Neither in Cézanne’s views of the Sainte-Victoire mountain, nor in those of Tahiti by Gauguin, nor those of Arles by Van Gogh… not even in those of Montmartre by Toulouse-Lautrec, the man of the images precariously subject to accuracy (to name some of the painters that at some point nurtured Ajubel’s budding gaze), is there an explicit will of reality in what is depicted, but rather the self-sufficient tension to go a little further from the literal and fid the point of contact between the false and the true, the apparent and the essential, or the sensual, in its most jubilant version, and the conceptual. Just as we would not find that will in the painter that our Cuban artist (Alberto Morales Ajubel, Sagua la Grande, Cuba, 1956) wanted to be as a child: Rembrandt (…)
Without ever dismissing that early vocation, Ajubel applied himself for years to another skill, that of drawing, with which he imparted his knowledge from the pages of the mythical “DDT,” demonstrating his abilities in that territory, to synthesize the multiple metaphors and paradoxes that speak to us of the effort of men to define themselves as individuals.
Sooner rather than later we knew, however, as a happily disturbing graphic style had been announcing, that Ajubel the painter would fully return to argue with what is external and accidental in this present in which modernity is in question. (…) And thus he has finally decided to show us his beautiful phantasmagoria, which can be superficially misread as an evocation of his tropical origins, a sort of stroll through the primordial house of memory, between folklorism and an indigenism at times incomprehensible; no more or less than what a foreign spectator would expect from the deep Cubanness of his demiurge, “Cuban art for export,” just another purveyor of the island’s ornamentation ready for unreflective consumption. Which is not the case. Which is not his case.
Because I have always seen in Ajubel’s eyes a kind of permanent game of photographic shutters, in which as soon as one, or both, of them closed, or were kept open, looking to print some images in his mind of just the right point of imprecision to be able to later dismiss them and not have, therefore, to surrender slavishly to their evidence. Images that in their own condition of weakened or overexposed instantaneity would possess something of the grounds of the eternal. Or, if you prefer, something of the conscience as pictorial subject, which is what a good part of the best modern artistic premises came to provide.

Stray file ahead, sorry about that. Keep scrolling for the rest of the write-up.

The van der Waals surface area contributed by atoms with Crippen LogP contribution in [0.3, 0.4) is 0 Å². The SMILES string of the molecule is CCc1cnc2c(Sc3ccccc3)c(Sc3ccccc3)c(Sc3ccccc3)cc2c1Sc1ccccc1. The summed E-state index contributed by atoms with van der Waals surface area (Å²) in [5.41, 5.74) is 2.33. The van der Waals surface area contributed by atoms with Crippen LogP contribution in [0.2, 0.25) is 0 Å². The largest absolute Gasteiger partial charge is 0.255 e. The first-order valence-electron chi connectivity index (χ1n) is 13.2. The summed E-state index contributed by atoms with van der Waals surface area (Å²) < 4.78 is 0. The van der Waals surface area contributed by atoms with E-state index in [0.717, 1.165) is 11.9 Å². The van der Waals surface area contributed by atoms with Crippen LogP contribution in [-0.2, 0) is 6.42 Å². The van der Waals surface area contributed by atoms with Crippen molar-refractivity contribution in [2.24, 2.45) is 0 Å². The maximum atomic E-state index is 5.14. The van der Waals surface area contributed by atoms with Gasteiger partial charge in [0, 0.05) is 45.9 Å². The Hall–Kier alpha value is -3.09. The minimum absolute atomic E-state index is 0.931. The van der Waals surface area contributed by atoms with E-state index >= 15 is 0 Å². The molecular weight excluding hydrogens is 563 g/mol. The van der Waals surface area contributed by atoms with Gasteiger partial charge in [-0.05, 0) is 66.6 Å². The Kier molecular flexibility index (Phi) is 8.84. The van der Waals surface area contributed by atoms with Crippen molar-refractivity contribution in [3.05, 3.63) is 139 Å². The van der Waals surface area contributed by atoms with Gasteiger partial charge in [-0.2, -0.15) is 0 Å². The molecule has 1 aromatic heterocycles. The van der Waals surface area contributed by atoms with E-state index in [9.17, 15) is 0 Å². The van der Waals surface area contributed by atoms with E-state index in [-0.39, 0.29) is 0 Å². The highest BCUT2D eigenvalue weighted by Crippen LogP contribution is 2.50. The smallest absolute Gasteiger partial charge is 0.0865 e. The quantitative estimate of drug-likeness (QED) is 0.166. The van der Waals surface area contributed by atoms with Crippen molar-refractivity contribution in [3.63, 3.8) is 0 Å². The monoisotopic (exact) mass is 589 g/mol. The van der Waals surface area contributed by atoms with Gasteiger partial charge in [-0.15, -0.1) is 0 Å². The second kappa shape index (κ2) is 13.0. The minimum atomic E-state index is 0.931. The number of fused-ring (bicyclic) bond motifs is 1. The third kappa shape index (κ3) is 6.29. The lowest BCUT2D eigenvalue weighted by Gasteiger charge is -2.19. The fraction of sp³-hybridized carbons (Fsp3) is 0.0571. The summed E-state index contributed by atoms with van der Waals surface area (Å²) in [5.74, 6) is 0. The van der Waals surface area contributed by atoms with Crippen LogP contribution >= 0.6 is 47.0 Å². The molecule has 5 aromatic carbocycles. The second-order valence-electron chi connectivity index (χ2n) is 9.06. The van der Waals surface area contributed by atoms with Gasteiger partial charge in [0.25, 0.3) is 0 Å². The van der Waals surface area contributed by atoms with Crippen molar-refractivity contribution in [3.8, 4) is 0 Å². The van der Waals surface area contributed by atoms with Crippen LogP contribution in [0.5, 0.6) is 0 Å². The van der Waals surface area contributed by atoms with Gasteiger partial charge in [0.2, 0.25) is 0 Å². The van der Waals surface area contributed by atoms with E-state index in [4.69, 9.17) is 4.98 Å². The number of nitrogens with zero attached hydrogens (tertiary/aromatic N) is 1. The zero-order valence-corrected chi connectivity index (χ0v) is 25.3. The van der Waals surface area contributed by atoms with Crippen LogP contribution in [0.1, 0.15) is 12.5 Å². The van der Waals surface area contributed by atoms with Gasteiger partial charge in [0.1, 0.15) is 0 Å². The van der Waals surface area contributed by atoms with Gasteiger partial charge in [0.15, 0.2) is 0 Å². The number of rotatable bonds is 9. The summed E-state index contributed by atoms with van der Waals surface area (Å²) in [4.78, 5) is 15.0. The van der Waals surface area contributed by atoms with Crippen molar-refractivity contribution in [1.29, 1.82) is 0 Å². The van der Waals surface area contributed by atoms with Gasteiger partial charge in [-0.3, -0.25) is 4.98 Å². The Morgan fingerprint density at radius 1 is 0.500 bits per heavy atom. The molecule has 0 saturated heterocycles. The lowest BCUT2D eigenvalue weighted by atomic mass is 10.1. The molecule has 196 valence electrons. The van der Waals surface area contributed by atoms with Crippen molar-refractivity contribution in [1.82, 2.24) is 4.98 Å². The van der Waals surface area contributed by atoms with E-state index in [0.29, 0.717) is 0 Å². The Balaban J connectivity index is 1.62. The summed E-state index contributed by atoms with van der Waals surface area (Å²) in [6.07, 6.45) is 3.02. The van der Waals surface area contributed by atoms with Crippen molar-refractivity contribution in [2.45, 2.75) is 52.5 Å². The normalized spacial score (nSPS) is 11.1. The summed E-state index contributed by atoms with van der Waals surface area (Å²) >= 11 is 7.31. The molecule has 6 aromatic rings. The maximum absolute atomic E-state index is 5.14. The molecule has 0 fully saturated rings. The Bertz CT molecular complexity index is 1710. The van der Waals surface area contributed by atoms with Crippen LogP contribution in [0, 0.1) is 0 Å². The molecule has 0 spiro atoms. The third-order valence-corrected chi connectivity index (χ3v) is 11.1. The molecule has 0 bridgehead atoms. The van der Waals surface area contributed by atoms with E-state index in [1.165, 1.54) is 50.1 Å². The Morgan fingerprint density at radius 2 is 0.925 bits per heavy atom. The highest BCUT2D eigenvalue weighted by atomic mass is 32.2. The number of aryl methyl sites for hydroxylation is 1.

But, as this procedure is a good way to recreate the created and to bestow the far away with more vividness, in these paintings there is another course of action, or so it seems to me, that awakens in me the skepticism which I am always in pursuit of when met with a work, looking for what it harbors from experience.
I refer to the permanent discord that presides in his painting, a discord that explodes in an abundance of chromatic sparks, so fluid at times between memory and oblivion; the two sides of a personal identity that indistinctly views his autobiography in both mirrors of his mind, to extract some images which we do not know if about to be erased or reaffirmed, and that, to that extent, only we, the spectators, can amnesty or condemn, granting them a before or after.
(…) Ajubel’s euphoric dreams are made for our vigils, which seem to be produced with the sole objective of complementing them.